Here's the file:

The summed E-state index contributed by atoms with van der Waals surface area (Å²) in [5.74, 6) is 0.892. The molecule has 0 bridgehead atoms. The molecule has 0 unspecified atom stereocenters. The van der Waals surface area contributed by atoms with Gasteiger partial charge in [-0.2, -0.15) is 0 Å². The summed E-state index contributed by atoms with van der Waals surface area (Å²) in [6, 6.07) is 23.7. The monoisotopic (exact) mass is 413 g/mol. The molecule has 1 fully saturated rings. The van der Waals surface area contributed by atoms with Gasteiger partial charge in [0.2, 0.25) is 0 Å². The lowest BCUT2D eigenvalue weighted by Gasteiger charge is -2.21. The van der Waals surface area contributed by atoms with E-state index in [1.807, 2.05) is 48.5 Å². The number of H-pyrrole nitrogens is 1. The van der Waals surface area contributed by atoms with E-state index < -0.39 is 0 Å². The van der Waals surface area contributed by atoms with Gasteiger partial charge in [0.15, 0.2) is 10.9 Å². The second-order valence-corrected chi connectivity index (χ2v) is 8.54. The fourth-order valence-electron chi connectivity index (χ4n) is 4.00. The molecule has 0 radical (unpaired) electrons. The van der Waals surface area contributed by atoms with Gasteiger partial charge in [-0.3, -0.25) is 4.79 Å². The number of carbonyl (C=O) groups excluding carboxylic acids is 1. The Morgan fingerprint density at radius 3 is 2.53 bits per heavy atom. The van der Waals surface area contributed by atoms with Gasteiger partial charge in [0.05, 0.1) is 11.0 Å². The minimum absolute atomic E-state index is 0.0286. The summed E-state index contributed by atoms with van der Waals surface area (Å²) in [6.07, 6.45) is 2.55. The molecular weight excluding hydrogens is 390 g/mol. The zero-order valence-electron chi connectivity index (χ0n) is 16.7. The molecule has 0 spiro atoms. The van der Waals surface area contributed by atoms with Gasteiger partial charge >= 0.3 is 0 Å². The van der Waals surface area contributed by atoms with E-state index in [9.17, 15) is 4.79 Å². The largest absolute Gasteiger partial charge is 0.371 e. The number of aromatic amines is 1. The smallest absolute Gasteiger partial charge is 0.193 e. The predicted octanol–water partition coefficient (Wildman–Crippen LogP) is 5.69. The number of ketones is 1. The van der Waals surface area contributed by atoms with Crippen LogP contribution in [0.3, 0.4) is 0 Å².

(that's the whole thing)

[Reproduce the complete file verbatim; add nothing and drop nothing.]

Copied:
The summed E-state index contributed by atoms with van der Waals surface area (Å²) in [5.74, 6) is 0.892. The molecule has 0 bridgehead atoms. The molecule has 0 unspecified atom stereocenters. The van der Waals surface area contributed by atoms with Gasteiger partial charge in [-0.2, -0.15) is 0 Å². The summed E-state index contributed by atoms with van der Waals surface area (Å²) in [6, 6.07) is 23.7. The monoisotopic (exact) mass is 413 g/mol. The molecule has 1 fully saturated rings. The van der Waals surface area contributed by atoms with Gasteiger partial charge in [0.2, 0.25) is 0 Å². The lowest BCUT2D eigenvalue weighted by Gasteiger charge is -2.21. The van der Waals surface area contributed by atoms with E-state index in [1.807, 2.05) is 48.5 Å². The number of H-pyrrole nitrogens is 1. The van der Waals surface area contributed by atoms with E-state index < -0.39 is 0 Å². The van der Waals surface area contributed by atoms with Gasteiger partial charge in [0.15, 0.2) is 10.9 Å². The second-order valence-corrected chi connectivity index (χ2v) is 8.54. The fourth-order valence-electron chi connectivity index (χ4n) is 4.00. The molecule has 0 radical (unpaired) electrons. The van der Waals surface area contributed by atoms with Gasteiger partial charge in [-0.3, -0.25) is 4.79 Å². The number of carbonyl (C=O) groups excluding carboxylic acids is 1. The Morgan fingerprint density at radius 3 is 2.53 bits per heavy atom. The van der Waals surface area contributed by atoms with Gasteiger partial charge in [0.05, 0.1) is 11.0 Å². The minimum absolute atomic E-state index is 0.0286. The summed E-state index contributed by atoms with van der Waals surface area (Å²) in [6.07, 6.45) is 2.55. The molecular weight excluding hydrogens is 390 g/mol. The zero-order valence-electron chi connectivity index (χ0n) is 16.7. The molecule has 0 spiro atoms. The van der Waals surface area contributed by atoms with Gasteiger partial charge >= 0.3 is 0 Å². The van der Waals surface area contributed by atoms with E-state index in [9.17, 15) is 4.79 Å². The largest absolute Gasteiger partial charge is 0.371 e. The number of aromatic amines is 1. The smallest absolute Gasteiger partial charge is 0.193 e. The predicted octanol–water partition coefficient (Wildman–Crippen LogP) is 5.69. The number of ketones is 1. The van der Waals surface area contributed by atoms with Crippen LogP contribution in [0.3, 0.4) is 0 Å².